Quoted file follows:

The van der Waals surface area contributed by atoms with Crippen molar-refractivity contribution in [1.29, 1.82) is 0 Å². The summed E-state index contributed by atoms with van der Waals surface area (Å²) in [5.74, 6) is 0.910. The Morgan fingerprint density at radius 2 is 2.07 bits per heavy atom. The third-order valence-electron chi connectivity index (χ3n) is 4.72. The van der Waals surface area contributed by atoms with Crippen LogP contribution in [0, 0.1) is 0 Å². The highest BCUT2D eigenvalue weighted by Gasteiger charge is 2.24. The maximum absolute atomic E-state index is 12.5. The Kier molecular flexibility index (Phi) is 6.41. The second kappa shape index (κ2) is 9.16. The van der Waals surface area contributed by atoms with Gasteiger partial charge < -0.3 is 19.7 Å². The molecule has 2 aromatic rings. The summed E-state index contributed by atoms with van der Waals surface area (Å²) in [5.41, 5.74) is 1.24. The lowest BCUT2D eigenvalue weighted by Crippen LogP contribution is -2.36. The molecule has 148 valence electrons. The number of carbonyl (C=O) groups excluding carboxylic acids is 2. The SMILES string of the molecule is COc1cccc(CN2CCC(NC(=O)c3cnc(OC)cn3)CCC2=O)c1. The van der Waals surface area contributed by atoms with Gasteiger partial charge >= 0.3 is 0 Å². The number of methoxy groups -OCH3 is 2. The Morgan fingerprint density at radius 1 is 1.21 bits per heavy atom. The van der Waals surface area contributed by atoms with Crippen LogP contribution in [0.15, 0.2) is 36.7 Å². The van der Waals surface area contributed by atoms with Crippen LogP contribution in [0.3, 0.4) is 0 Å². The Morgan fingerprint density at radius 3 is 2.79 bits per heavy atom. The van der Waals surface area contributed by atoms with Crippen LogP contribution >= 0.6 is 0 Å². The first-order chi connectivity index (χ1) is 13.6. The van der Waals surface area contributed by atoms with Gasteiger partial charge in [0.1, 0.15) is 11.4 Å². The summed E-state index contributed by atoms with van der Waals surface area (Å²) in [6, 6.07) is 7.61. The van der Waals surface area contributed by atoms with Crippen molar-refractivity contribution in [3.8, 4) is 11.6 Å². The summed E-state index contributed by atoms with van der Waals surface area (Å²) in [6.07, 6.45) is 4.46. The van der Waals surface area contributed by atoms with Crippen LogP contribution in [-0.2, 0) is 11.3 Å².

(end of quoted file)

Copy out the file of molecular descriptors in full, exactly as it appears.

The van der Waals surface area contributed by atoms with Crippen molar-refractivity contribution in [1.29, 1.82) is 0 Å². The summed E-state index contributed by atoms with van der Waals surface area (Å²) in [5.74, 6) is 0.910. The Morgan fingerprint density at radius 2 is 2.07 bits per heavy atom. The third-order valence-electron chi connectivity index (χ3n) is 4.72. The van der Waals surface area contributed by atoms with Crippen LogP contribution in [0, 0.1) is 0 Å². The highest BCUT2D eigenvalue weighted by Gasteiger charge is 2.24. The maximum absolute atomic E-state index is 12.5. The Kier molecular flexibility index (Phi) is 6.41. The second kappa shape index (κ2) is 9.16. The van der Waals surface area contributed by atoms with Gasteiger partial charge < -0.3 is 19.7 Å². The molecule has 2 aromatic rings. The summed E-state index contributed by atoms with van der Waals surface area (Å²) in [5.41, 5.74) is 1.24. The lowest BCUT2D eigenvalue weighted by Crippen LogP contribution is -2.36. The molecule has 148 valence electrons. The number of carbonyl (C=O) groups excluding carboxylic acids is 2. The SMILES string of the molecule is COc1cccc(CN2CCC(NC(=O)c3cnc(OC)cn3)CCC2=O)c1. The van der Waals surface area contributed by atoms with Gasteiger partial charge >= 0.3 is 0 Å². The number of methoxy groups -OCH3 is 2. The Morgan fingerprint density at radius 1 is 1.21 bits per heavy atom. The van der Waals surface area contributed by atoms with Crippen LogP contribution in [0.15, 0.2) is 36.7 Å². The van der Waals surface area contributed by atoms with Crippen LogP contribution in [0.3, 0.4) is 0 Å². The Morgan fingerprint density at radius 3 is 2.79 bits per heavy atom. The van der Waals surface area contributed by atoms with Crippen LogP contribution >= 0.6 is 0 Å². The first-order chi connectivity index (χ1) is 13.6. The van der Waals surface area contributed by atoms with Gasteiger partial charge in [0.1, 0.15) is 11.4 Å². The summed E-state index contributed by atoms with van der Waals surface area (Å²) in [6, 6.07) is 7.61. The van der Waals surface area contributed by atoms with Crippen molar-refractivity contribution in [3.8, 4) is 11.6 Å². The summed E-state index contributed by atoms with van der Waals surface area (Å²) in [6.07, 6.45) is 4.46. The van der Waals surface area contributed by atoms with Crippen LogP contribution in [-0.2, 0) is 11.3 Å².